Are Diana and Phillip enjoying incredible bliss? Does anybody know?
    I used to dream of being an actress, of hearing the applause, of living an exciting artistic life. Then the reality of wanting a child and being able to support that child changed this bohemian east village chick into a legal techie living in the northern suburbs. While the thought of this change in lifestyle would have made my skin crawl years back, it really is okay. I’ve changed…what’s important to me has changed…
    I do believe there’s an afterlife… a natural continuation of the love, energy and discovery experienced this time around. And who do I want to see most on the other side? My dance teacher and my dog.
    My dance teacher – the man who made me feel unconditional love for an amazingly talented alcoholic who became my dearest most beloved friend before I lost him to AIDS…
    And my dog – a 200 pound beast – so regal, so massive and frightening to strangers, yet so tender and loving…who reconfirmed my deep-seated belief that just because we can overpower the four-leggeds with our various tools of death doesn’t mean we should.
    Like everybody else before me, I too will pass. But, I plan on coming back! I worked way too hard getting my proverbial shit together this lifetime to say I’m done. There’s a tremendous joy in growing and then there’s the joy of holding your hand out to another human being and saying, “hey, let me help you”.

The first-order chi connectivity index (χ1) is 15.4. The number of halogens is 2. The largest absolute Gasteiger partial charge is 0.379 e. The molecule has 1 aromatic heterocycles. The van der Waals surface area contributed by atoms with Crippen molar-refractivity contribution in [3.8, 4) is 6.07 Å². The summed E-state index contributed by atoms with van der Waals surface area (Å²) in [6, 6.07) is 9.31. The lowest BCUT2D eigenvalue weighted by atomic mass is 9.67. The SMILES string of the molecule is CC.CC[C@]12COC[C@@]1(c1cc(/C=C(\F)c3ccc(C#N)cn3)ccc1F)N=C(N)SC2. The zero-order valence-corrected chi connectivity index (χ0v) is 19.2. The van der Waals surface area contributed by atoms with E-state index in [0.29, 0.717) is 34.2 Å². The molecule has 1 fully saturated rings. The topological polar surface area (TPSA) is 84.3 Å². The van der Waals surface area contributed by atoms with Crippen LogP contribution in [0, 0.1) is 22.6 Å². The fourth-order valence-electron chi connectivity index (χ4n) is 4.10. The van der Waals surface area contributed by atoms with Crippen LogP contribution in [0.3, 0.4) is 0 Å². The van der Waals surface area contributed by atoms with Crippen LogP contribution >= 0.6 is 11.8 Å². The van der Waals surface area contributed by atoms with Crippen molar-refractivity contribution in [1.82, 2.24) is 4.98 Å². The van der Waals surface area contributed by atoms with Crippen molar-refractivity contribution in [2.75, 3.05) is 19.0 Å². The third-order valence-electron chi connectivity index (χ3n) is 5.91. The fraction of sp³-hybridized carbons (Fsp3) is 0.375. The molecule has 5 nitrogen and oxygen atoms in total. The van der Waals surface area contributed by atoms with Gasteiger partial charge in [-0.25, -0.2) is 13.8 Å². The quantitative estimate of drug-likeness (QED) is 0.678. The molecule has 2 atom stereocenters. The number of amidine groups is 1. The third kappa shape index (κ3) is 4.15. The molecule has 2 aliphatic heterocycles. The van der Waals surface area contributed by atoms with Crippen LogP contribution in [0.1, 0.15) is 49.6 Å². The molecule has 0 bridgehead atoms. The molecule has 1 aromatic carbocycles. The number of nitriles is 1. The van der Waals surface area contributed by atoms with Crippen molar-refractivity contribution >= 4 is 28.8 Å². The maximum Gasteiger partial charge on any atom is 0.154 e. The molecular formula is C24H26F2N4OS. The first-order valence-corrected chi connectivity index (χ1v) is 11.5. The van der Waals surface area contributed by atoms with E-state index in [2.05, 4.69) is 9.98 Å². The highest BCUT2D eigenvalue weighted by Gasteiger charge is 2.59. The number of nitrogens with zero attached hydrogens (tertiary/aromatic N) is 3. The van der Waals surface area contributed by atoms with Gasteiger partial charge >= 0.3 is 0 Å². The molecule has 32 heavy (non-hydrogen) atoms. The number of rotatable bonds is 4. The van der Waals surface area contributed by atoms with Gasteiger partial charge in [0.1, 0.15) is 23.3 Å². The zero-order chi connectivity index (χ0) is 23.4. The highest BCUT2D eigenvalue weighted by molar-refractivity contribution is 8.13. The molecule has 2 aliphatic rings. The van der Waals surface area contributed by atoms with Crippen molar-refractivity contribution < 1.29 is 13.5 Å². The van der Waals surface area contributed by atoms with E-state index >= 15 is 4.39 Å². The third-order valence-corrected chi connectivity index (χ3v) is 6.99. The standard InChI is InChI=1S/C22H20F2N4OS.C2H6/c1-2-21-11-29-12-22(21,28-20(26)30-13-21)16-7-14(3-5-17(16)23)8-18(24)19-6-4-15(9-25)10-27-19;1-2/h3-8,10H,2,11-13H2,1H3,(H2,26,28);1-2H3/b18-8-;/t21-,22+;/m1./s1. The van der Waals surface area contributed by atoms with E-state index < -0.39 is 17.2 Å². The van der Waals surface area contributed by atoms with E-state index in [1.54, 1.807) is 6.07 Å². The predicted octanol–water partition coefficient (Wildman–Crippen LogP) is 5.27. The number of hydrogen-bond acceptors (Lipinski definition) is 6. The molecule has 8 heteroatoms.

To many faiths around the world, humanity is all one. My joy comes from the idea of getting as many of us back on the path back to source, one troubled soul at a time…Me? I’m definitely going out fighting! And coming back. And fighting some more. And loving it!!!
    How I die? Sure, let me go with a smile on my face…a knowing smile…cause I’m coming back! I have to come back. I can’t possibly get into all the trouble I want to in just one lifetime!

    • Ronen says:

      Carol, thanks for the thoughtful post. I wanted to touch upon a couple of points in it.
      1. I believe that we are afraid of death as even those of us who believe in either an afterlife or reincarnation, are not one hundred percent certain of it. If there was complete and absolute hard-proof of continued existence past this life, I trust that the fear of perishment would have greatly diminish.
      2. Drug addiction, and actually many more addictions, are now understood to be not only a form of illness but rather a weakness in a certain area of the brain; something one is born with. It is somewhat like, and my gay and lesbian friends please excuse the comparison, the uneducated conservative belief that one can “cure” homosexuality. Thus, those of us who were born with a tendency towards addiction are more likely to fall victim to it whether they are successful in life or not. There are, of course, many other factors, but this may help explain why even people who seem to have it all, still succumb to addictions.